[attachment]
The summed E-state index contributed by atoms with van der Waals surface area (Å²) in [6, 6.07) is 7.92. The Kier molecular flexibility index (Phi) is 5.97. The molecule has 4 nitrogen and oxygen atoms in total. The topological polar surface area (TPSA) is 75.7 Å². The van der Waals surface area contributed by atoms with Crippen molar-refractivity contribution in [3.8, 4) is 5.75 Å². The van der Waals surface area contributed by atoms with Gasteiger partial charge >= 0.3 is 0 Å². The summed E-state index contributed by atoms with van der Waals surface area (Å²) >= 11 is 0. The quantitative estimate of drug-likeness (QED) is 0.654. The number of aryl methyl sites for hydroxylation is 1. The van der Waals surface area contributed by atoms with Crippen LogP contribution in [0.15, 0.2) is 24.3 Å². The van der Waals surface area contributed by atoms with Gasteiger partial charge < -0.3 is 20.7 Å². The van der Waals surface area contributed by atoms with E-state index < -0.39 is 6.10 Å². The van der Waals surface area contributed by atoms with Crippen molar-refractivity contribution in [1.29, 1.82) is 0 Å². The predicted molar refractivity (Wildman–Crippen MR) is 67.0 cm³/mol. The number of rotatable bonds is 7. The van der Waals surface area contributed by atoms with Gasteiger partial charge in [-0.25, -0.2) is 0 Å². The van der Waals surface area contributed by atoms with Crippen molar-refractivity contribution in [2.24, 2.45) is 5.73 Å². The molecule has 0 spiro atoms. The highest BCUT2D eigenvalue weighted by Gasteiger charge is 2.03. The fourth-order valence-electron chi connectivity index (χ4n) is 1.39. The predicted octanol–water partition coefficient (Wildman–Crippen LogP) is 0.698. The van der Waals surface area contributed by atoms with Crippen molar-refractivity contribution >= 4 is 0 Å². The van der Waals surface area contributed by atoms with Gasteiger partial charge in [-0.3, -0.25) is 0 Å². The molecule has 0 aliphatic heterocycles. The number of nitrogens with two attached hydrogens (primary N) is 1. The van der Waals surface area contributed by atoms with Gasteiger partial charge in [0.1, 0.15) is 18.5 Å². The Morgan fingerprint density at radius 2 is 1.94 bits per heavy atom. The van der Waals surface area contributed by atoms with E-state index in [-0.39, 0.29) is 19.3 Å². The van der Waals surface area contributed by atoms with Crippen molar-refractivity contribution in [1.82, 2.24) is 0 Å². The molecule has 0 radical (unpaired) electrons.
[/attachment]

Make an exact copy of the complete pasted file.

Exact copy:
The summed E-state index contributed by atoms with van der Waals surface area (Å²) in [6, 6.07) is 7.92. The Kier molecular flexibility index (Phi) is 5.97. The molecule has 4 nitrogen and oxygen atoms in total. The topological polar surface area (TPSA) is 75.7 Å². The van der Waals surface area contributed by atoms with Crippen molar-refractivity contribution in [3.8, 4) is 5.75 Å². The van der Waals surface area contributed by atoms with Gasteiger partial charge >= 0.3 is 0 Å². The summed E-state index contributed by atoms with van der Waals surface area (Å²) >= 11 is 0. The quantitative estimate of drug-likeness (QED) is 0.654. The number of aryl methyl sites for hydroxylation is 1. The van der Waals surface area contributed by atoms with Crippen LogP contribution in [0.15, 0.2) is 24.3 Å². The van der Waals surface area contributed by atoms with Gasteiger partial charge < -0.3 is 20.7 Å². The van der Waals surface area contributed by atoms with E-state index < -0.39 is 6.10 Å². The van der Waals surface area contributed by atoms with Crippen molar-refractivity contribution in [1.29, 1.82) is 0 Å². The predicted molar refractivity (Wildman–Crippen MR) is 67.0 cm³/mol. The number of rotatable bonds is 7. The van der Waals surface area contributed by atoms with Gasteiger partial charge in [-0.25, -0.2) is 0 Å². The van der Waals surface area contributed by atoms with Crippen molar-refractivity contribution in [2.24, 2.45) is 5.73 Å². The molecule has 0 spiro atoms. The highest BCUT2D eigenvalue weighted by Gasteiger charge is 2.03. The fourth-order valence-electron chi connectivity index (χ4n) is 1.39. The predicted octanol–water partition coefficient (Wildman–Crippen LogP) is 0.698. The van der Waals surface area contributed by atoms with Crippen molar-refractivity contribution >= 4 is 0 Å². The van der Waals surface area contributed by atoms with Gasteiger partial charge in [-0.3, -0.25) is 0 Å². The molecule has 0 aliphatic heterocycles. The number of nitrogens with two attached hydrogens (primary N) is 1. The van der Waals surface area contributed by atoms with Gasteiger partial charge in [0.1, 0.15) is 18.5 Å². The Morgan fingerprint density at radius 2 is 1.94 bits per heavy atom. The van der Waals surface area contributed by atoms with E-state index in [-0.39, 0.29) is 19.3 Å². The van der Waals surface area contributed by atoms with Crippen molar-refractivity contribution in [1.82, 2.24) is 0 Å². The molecule has 0 radical (unpaired) electrons.